When Italian Carabinieri police captured American fugitive Mark Weinberger in the Italian Alps in December, they received a boost from one of the country's most popular crime shows, "America's Most Wanted."
The show's Web site helped authorities identify Weinberger, and now the man dubbed the "king of fraud" by the Italian media has been extradited to the United States, while the show celebrates its success.
"I just feel immense pride," said AMW producer Jenna Griffiths from the show's office in Bethesda, Md. "I feel so proud that we could help this tiny town in Italy and I was totally shocked when they found him."
Weinberger was arrested in December camping in snow-covered Alps near the Italian luxury ski resort of Courmayeur on the French border, after five years on the run.
The 46-year-old was thought to be making his way to Switzerland when he was caught in rugged terrain by local Carabinieri and taken to nearby Aosta.
Police had received reports from hikers about a strange man in a tent at around 8,000 feet, and wondered if it was an American who had failed to pay his rent on an apartment in Courmayeur.
Head of the Carabinieri in Aosta, Comandante Guido Di Vita, said police were afraid the man may have been a terrorist and were surprised when they found that Interpol had issued an international alert for Weinberger.
"At the beginning we had no idea he was so important. In the end we were able to piece together the pieces of the puzzle three or four days before his arrest," he told the Post-Tribune.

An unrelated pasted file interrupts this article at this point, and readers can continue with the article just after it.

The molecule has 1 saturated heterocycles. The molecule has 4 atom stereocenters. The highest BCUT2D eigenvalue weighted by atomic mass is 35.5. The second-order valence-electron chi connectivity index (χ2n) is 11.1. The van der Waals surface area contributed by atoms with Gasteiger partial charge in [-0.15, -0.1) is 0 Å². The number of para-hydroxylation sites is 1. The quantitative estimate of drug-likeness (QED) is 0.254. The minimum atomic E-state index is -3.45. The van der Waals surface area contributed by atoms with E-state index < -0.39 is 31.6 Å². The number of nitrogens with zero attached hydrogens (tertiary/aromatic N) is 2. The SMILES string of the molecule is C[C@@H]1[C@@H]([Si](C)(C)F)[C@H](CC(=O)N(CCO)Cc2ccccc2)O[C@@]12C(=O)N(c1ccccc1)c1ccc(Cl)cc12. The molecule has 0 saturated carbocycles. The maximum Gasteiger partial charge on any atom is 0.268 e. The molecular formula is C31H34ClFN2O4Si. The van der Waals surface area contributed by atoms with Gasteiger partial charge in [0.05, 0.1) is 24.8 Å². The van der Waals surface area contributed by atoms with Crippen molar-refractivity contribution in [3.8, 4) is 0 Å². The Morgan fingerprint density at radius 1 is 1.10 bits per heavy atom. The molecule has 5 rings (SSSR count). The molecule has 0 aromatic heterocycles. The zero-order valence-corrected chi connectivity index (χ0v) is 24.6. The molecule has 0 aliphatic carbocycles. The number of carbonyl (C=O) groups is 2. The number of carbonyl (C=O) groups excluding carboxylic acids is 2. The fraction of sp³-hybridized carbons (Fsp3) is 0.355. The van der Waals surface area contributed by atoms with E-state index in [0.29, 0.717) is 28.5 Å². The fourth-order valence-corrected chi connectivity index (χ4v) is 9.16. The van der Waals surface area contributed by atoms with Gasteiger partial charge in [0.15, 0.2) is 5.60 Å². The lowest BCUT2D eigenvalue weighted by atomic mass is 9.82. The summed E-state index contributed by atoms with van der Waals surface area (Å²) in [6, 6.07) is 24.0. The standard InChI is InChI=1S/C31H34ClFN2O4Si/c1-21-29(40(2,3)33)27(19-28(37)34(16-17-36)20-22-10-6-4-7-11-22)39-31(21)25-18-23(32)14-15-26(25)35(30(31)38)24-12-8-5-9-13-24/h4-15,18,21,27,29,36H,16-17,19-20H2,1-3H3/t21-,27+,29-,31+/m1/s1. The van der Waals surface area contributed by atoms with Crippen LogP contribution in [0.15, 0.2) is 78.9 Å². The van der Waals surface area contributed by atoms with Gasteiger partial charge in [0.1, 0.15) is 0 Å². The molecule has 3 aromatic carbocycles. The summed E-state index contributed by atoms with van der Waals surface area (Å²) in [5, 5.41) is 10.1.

"It was not only through Interpol. We also surfed the Internet and saw 'America's Most Wanted.' When we saw 'America's Most Wanted' we were astonished -- 300 people affected and 22 charges."
As "America's Most Wanted" prepares to air its 1,000th episode this week, the show has extra reason to celebrate the rare capture of an international fugitive. The show featured its report on Weinberger in its season premiere in September 2008.
"I think it means enormous relief for so many people who lost so much money and underwent unnecessary surgery," said Griffiths, who has followed the case since 2007. "I hope they feel a tremendous sense of justice."
A U.S. Justice Department spokeswoman in Washington last week declined to comment on the case, saying the department speaks about extradition cases only when the accused is on U.S. soil.
On Thursday, U.S. authorities transported Weinberger from Italy to the United States. He is expected to make an initial appearance on Monday in U.S. District Court in Hammond.
The surgeon was indicted by a federal grand jury in 2006 on 22 counts of medical fraud and could face up to 300 civil claims filed by former patients.